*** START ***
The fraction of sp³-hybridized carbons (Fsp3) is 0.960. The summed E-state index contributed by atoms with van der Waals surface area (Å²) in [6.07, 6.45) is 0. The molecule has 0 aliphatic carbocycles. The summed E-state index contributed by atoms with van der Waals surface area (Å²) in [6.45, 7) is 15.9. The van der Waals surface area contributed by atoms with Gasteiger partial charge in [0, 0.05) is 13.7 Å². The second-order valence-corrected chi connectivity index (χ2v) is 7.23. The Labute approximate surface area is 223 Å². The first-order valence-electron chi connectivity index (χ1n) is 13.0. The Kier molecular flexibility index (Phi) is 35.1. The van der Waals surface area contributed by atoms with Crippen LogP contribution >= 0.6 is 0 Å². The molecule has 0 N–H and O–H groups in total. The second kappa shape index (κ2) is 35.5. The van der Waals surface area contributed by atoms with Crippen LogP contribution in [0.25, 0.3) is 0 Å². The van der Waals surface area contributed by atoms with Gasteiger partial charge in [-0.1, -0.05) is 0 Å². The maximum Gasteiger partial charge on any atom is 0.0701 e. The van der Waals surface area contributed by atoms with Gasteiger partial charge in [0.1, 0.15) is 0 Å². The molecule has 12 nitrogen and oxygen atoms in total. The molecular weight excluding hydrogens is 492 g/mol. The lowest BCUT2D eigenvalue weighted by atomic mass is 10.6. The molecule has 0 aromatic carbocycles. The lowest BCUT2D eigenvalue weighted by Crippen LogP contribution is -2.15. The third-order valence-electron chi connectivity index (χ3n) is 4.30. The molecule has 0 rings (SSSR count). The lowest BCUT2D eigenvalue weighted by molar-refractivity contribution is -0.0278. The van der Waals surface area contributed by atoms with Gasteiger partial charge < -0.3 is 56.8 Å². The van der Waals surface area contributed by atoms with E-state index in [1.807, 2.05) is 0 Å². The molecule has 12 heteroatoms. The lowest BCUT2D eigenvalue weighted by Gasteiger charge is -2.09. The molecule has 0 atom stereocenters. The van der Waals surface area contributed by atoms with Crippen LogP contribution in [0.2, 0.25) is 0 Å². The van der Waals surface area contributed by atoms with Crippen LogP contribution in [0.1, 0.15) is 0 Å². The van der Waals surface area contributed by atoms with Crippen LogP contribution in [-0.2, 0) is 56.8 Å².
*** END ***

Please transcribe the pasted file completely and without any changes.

The fraction of sp³-hybridized carbons (Fsp3) is 0.960. The summed E-state index contributed by atoms with van der Waals surface area (Å²) in [6.07, 6.45) is 0. The molecule has 0 aliphatic carbocycles. The summed E-state index contributed by atoms with van der Waals surface area (Å²) in [6.45, 7) is 15.9. The van der Waals surface area contributed by atoms with Gasteiger partial charge in [0, 0.05) is 13.7 Å². The second-order valence-corrected chi connectivity index (χ2v) is 7.23. The Labute approximate surface area is 223 Å². The first-order valence-electron chi connectivity index (χ1n) is 13.0. The Kier molecular flexibility index (Phi) is 35.1. The van der Waals surface area contributed by atoms with Crippen LogP contribution >= 0.6 is 0 Å². The molecule has 0 N–H and O–H groups in total. The second kappa shape index (κ2) is 35.5. The van der Waals surface area contributed by atoms with Crippen LogP contribution in [0.25, 0.3) is 0 Å². The van der Waals surface area contributed by atoms with Gasteiger partial charge in [-0.1, -0.05) is 0 Å². The maximum Gasteiger partial charge on any atom is 0.0701 e. The van der Waals surface area contributed by atoms with Gasteiger partial charge in [0.1, 0.15) is 0 Å². The molecule has 12 nitrogen and oxygen atoms in total. The molecular weight excluding hydrogens is 492 g/mol. The lowest BCUT2D eigenvalue weighted by atomic mass is 10.6. The molecule has 0 aromatic carbocycles. The lowest BCUT2D eigenvalue weighted by Crippen LogP contribution is -2.15. The third-order valence-electron chi connectivity index (χ3n) is 4.30. The molecule has 0 rings (SSSR count). The lowest BCUT2D eigenvalue weighted by molar-refractivity contribution is -0.0278. The van der Waals surface area contributed by atoms with Gasteiger partial charge < -0.3 is 56.8 Å². The van der Waals surface area contributed by atoms with E-state index in [1.807, 2.05) is 0 Å². The molecule has 12 heteroatoms. The lowest BCUT2D eigenvalue weighted by Gasteiger charge is -2.09. The molecule has 0 atom stereocenters. The van der Waals surface area contributed by atoms with Crippen LogP contribution in [0.2, 0.25) is 0 Å². The van der Waals surface area contributed by atoms with Crippen LogP contribution in [0.1, 0.15) is 0 Å². The van der Waals surface area contributed by atoms with Crippen LogP contribution in [-0.2, 0) is 56.8 Å².